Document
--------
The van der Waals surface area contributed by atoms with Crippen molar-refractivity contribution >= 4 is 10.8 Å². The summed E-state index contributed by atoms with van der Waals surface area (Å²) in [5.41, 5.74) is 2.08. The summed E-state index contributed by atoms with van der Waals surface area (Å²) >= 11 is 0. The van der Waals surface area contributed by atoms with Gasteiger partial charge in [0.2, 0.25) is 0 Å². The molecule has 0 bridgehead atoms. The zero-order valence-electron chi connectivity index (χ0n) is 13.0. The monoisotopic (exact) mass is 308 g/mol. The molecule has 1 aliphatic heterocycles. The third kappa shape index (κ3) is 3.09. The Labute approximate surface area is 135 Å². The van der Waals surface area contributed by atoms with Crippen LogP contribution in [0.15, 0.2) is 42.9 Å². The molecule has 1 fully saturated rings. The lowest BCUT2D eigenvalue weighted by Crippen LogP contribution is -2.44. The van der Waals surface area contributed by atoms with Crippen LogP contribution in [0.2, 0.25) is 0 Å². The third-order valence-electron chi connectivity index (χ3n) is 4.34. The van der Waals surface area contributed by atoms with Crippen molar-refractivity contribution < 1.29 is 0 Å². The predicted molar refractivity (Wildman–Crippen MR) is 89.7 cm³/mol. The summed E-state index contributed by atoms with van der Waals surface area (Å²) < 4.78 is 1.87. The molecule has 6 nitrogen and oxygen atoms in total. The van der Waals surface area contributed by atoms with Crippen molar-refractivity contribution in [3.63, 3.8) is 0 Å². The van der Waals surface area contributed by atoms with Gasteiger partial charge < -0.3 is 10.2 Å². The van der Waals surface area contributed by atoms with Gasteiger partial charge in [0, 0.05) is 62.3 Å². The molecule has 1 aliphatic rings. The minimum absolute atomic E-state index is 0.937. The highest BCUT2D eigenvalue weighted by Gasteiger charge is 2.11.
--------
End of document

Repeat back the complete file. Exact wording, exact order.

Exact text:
The van der Waals surface area contributed by atoms with Crippen molar-refractivity contribution >= 4 is 10.8 Å². The summed E-state index contributed by atoms with van der Waals surface area (Å²) in [5.41, 5.74) is 2.08. The summed E-state index contributed by atoms with van der Waals surface area (Å²) >= 11 is 0. The van der Waals surface area contributed by atoms with Gasteiger partial charge in [0.2, 0.25) is 0 Å². The molecule has 0 bridgehead atoms. The zero-order valence-electron chi connectivity index (χ0n) is 13.0. The monoisotopic (exact) mass is 308 g/mol. The molecule has 1 aliphatic heterocycles. The third kappa shape index (κ3) is 3.09. The Labute approximate surface area is 135 Å². The van der Waals surface area contributed by atoms with Crippen LogP contribution in [0.15, 0.2) is 42.9 Å². The molecule has 1 fully saturated rings. The lowest BCUT2D eigenvalue weighted by Crippen LogP contribution is -2.44. The van der Waals surface area contributed by atoms with Crippen LogP contribution in [0.2, 0.25) is 0 Å². The third-order valence-electron chi connectivity index (χ3n) is 4.34. The van der Waals surface area contributed by atoms with Crippen molar-refractivity contribution < 1.29 is 0 Å². The predicted molar refractivity (Wildman–Crippen MR) is 89.7 cm³/mol. The summed E-state index contributed by atoms with van der Waals surface area (Å²) < 4.78 is 1.87. The molecule has 6 nitrogen and oxygen atoms in total. The van der Waals surface area contributed by atoms with Crippen molar-refractivity contribution in [3.63, 3.8) is 0 Å². The van der Waals surface area contributed by atoms with Gasteiger partial charge < -0.3 is 10.2 Å². The van der Waals surface area contributed by atoms with Gasteiger partial charge in [0, 0.05) is 62.3 Å². The molecule has 1 aliphatic rings. The minimum absolute atomic E-state index is 0.937. The highest BCUT2D eigenvalue weighted by Gasteiger charge is 2.11.